Course: Walt Whitman and Emily Dickinson

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Date / Time

  • February 21, 2019
    6:00 pm - 7:45 pm
  • March 21, 2019
    6:00 pm - 7:45 pm
  • April 18, 2019
    6:00 pm - 7:45 pm
  • May 9, 2019
    6:00 pm - 7:45 pm


2008-2010 Delancey Place, Philadelphia, Pennsylvania, 19103, United States


Walt Whitman and Emily Dickinson are universally regarded by scholars and readers alike as the greatest poets of the nineteenth-century United States. Their lives spanned roughly the same period — Dickinson lived from 1830-86, Whitman from 1819-92 — but they never met or read one another’s poetry. They both pioneered new poetic forms that were better received by twentieth-century modernists than by their nineteenth-century contemporaries, with Dickinson writing short, complex poems best experienced in manuscripts penned in her own artistic script, and Whitman composing long, sprawling lines of poetry that were creatures of mass-market print. Dickinson was a poet of quiet contemplation, Whitman a poet of loud city streets. But they both shared a common interest in the big questions: life and death, life after death, religion and spirituality, spirituality without religion, the nature of the self and the nature of reality, sex and gender, race and class, power and powerlessness. They wrote about life in the United States before, during, and after the cataclysm of Civil War, and they wrote about the human condition in ways that have influenced poets, artists, activists, and mystics across the globe. In this course we will read the essential poems from the Whitman and Dickinson canons in modern editions of their work, while also exploring online archives that reproduce their poems as they originally appeared. (Bring a laptop or tablet to every class to get the full benefit of these excellent online archives.) We will contextualize these poems in their cultural and biographical contexts, while also experiencing them as aesthetic objects in their own right.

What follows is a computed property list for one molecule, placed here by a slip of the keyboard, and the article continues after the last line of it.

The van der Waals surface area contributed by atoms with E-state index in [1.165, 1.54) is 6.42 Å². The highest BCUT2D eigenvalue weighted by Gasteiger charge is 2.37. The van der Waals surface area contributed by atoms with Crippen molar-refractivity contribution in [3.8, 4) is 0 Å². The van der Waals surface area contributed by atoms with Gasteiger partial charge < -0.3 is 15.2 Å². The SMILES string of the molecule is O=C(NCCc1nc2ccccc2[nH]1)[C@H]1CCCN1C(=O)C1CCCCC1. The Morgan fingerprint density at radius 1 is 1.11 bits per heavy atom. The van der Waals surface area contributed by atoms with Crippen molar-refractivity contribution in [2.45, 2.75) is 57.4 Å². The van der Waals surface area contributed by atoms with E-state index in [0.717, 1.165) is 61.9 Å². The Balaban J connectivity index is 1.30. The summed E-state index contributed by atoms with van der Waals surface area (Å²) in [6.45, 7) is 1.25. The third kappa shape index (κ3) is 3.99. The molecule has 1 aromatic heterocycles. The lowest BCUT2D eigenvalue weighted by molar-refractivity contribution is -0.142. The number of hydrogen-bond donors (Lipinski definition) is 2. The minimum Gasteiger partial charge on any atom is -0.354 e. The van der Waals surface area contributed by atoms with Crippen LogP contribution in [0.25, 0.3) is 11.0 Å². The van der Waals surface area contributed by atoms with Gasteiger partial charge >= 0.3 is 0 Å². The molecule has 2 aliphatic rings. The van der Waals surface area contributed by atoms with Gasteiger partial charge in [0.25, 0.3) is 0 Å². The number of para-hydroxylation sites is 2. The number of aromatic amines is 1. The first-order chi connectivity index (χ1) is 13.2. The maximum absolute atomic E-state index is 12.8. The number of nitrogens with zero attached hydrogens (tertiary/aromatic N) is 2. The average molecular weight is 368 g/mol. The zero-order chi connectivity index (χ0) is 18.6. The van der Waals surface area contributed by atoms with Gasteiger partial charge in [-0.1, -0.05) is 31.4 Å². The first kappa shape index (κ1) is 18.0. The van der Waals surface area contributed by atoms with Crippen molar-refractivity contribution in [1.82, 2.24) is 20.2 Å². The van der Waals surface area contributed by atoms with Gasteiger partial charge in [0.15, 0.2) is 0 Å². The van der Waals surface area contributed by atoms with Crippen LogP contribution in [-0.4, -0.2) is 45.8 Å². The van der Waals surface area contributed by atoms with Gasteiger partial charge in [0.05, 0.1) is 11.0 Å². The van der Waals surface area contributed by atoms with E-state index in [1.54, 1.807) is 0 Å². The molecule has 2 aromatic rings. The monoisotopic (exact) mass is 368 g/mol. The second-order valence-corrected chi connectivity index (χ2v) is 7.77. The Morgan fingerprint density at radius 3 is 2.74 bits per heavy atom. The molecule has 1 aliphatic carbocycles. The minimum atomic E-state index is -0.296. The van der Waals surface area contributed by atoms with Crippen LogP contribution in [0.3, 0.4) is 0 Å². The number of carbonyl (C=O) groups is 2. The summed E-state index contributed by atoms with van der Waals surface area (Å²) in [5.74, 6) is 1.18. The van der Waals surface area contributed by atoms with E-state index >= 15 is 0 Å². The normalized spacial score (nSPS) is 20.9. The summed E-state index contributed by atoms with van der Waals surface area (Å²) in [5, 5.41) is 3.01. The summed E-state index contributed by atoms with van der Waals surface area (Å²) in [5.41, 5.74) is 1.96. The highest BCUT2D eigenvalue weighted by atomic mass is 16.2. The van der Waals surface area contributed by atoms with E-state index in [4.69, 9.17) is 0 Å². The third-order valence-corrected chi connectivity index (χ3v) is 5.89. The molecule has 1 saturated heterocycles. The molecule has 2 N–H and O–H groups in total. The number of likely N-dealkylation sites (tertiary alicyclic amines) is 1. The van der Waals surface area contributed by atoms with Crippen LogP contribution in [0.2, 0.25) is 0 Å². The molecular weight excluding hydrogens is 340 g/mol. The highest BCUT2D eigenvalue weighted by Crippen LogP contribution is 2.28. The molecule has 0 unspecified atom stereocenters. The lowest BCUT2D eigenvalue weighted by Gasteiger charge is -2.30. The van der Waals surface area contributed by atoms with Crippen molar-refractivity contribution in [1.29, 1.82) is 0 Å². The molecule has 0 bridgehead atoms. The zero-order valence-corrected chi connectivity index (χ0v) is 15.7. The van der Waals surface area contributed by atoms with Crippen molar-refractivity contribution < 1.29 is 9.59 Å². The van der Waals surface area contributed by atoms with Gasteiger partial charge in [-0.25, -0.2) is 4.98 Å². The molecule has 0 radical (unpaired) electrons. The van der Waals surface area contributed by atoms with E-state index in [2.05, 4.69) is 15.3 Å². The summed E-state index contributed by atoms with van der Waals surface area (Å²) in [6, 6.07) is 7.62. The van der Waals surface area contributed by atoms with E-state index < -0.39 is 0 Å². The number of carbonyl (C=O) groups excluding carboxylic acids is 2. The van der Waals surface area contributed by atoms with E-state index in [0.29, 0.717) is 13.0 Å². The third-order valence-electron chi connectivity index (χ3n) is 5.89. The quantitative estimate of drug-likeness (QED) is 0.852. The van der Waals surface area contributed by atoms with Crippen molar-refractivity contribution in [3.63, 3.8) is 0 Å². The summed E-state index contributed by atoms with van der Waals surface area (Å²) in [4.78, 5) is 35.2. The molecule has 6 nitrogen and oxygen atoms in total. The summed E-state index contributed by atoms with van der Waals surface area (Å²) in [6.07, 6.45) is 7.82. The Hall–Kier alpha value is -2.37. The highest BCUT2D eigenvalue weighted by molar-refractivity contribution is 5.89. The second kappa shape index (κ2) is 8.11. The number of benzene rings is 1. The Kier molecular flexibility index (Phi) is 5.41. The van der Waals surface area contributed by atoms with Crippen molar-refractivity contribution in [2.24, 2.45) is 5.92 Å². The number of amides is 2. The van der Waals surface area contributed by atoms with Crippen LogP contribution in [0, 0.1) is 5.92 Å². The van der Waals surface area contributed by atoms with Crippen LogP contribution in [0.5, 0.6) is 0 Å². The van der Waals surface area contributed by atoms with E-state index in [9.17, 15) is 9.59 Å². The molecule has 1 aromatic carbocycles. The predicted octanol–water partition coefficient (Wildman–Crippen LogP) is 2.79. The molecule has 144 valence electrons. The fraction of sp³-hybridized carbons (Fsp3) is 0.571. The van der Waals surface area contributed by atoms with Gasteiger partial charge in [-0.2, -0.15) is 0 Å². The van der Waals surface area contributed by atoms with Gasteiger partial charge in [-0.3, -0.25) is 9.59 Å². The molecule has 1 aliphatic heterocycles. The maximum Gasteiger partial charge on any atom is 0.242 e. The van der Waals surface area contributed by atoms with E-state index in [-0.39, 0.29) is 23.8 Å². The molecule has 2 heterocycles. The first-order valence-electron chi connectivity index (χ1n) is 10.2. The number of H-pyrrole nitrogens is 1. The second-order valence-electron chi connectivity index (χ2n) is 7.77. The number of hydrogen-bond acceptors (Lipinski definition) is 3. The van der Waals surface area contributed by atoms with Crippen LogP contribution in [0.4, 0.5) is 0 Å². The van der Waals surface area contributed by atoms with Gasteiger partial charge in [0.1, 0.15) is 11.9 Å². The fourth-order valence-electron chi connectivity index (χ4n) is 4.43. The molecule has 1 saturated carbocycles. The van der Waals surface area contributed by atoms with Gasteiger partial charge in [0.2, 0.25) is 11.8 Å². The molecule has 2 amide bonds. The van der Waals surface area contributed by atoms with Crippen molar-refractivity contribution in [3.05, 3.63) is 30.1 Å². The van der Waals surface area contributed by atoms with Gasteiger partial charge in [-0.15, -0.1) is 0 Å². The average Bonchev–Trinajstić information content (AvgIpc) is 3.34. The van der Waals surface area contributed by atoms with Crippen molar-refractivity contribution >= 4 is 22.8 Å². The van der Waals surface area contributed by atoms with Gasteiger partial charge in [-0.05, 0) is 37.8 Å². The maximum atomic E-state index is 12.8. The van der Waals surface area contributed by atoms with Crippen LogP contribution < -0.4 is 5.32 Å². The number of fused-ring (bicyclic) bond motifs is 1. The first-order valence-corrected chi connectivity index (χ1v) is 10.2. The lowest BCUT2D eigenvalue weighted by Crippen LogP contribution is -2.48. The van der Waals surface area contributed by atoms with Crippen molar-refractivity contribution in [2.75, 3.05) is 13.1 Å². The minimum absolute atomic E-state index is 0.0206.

Whitman Dickinson Syllabus

About the Instructor

Edward Whitley teaches courses in American literature at Lehigh University. He has published essays in a variety of academic journals on Walt Whitman and other topics in American literary culture.  His is also the author of American Bards: Walt Whitman and Other Unlikely Candidates for National Poet (North Carolina, 2010), and with Joanna Levin he is the co-editor of Whitman among the Bohemians (Iowa, 2014) and Walt Whitman in Context (Cambridge, 2018). He has contributed to the NEH-funded Walt Whitman Archive (, and, with Robert Weidman, he co-directs The Vault at Pfaff’s:  An Archive of Art and Literature by the Bohemians of Antebellum New York (

About Rosenbach Courses

Revisit beloved classics or experience new ones with Rosenbach courses. Book lovers delve into fiction, history, and poetry with the guidance of a literary expert and the company of other readers. Tuition varies according to length of the course; Rosenbach members at the Contributor level and above receive a 10% discount on tuition.